Milt lives in Central Kentucky with his wife, equine veterinarian Roberta Dwyer (an accomplished author and editor in her own right), and a modest but much-loved menagerie: Burdock the Dalmatian, Echo the Doberman, and Winston, the gray and white cat that recently joined the family and immediately took over the household.
Milton C. Toby Podcast Interview Excerpt
Carly: How did your love affair with horses begin?
Milton: I have been involved with horses in one fashion or another for as long as I can remember. I grew up in central Kentucky with Saddlebreds. I showed horses through high school and while I was in college and then I began writing after I graduated from the University of Kentucky with a BS in Agriculture. My first published article was in 1972 about the Belmont Stakes for a small newspaper in Aiken, South Carolina.
I haven't been riding very much since then, but I've been writing about horses primarily Thoroughbred racing and legal issues involving the horse business ever since, so it's literally a lifelong love for me.
Carly: Tell us about your books.
Milton: My current book is an award winner at the EQUUS Film and Arts Festival which I was really excited about. The book is called Taking Shergar: Thoroughbred Racing's Most Famous Cold Case.
Milton: When I was working at the Blood Horse in 1983, the big news item from Europe was the theft of a stallion named Shergar. He had won the Epson Derby and was one of the most famous horses in the world. He was second or third most valuable horse Thoroughbred in the world in the early eighties. He was stolen on the eve of the 1983 breeding season. He was held for ransom and the ransom was never paid. The horse was never recovered. There have never been any arrests. There have never been any charges. There's never been any convictions, so that's why I'm calling it a cold case. The file is still open with the Irish police.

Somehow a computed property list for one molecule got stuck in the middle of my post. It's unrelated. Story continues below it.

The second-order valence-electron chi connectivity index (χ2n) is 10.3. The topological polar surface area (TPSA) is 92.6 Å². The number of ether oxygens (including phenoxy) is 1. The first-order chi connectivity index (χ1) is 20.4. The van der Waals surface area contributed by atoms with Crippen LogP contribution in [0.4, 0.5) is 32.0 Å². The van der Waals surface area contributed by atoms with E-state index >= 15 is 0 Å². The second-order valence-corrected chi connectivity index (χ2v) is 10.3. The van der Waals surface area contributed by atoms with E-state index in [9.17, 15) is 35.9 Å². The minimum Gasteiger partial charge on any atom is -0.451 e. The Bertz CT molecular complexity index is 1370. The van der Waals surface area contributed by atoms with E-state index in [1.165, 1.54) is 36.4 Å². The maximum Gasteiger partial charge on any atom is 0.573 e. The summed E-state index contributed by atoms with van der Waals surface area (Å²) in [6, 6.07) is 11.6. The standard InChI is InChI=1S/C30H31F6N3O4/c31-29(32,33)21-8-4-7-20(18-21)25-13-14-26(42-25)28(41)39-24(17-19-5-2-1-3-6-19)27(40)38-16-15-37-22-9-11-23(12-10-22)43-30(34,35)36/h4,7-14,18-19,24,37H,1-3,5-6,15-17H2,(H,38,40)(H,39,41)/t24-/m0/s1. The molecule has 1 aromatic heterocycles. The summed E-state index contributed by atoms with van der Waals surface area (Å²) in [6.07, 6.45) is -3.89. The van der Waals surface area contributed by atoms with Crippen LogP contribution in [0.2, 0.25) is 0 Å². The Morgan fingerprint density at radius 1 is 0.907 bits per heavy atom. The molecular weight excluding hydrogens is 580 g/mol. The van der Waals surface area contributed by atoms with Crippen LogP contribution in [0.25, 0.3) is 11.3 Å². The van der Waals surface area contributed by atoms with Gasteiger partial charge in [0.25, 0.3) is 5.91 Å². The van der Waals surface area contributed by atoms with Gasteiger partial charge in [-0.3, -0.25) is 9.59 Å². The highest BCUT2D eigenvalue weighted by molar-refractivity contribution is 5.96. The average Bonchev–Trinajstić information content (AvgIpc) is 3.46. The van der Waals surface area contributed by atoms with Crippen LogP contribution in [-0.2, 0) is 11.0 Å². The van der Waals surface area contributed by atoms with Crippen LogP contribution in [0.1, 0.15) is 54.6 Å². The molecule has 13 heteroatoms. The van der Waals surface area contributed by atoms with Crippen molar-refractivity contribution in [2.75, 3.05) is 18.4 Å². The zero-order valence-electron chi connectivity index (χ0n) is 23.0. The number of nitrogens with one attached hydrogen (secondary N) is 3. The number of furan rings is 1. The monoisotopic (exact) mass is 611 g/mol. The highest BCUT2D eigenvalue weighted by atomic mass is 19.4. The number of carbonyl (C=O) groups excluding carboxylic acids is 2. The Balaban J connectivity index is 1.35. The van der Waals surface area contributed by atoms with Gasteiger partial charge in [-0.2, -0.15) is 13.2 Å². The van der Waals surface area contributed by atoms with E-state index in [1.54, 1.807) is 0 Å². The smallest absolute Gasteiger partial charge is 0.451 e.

Dancer's Image was, until 2019, the only Kentucky Derby winner to be disqualified and it was a drug test. There were a lot of questions about the validity of the test. There were questions about the competence of the state chemist and that case went on for five years of legal wrangling.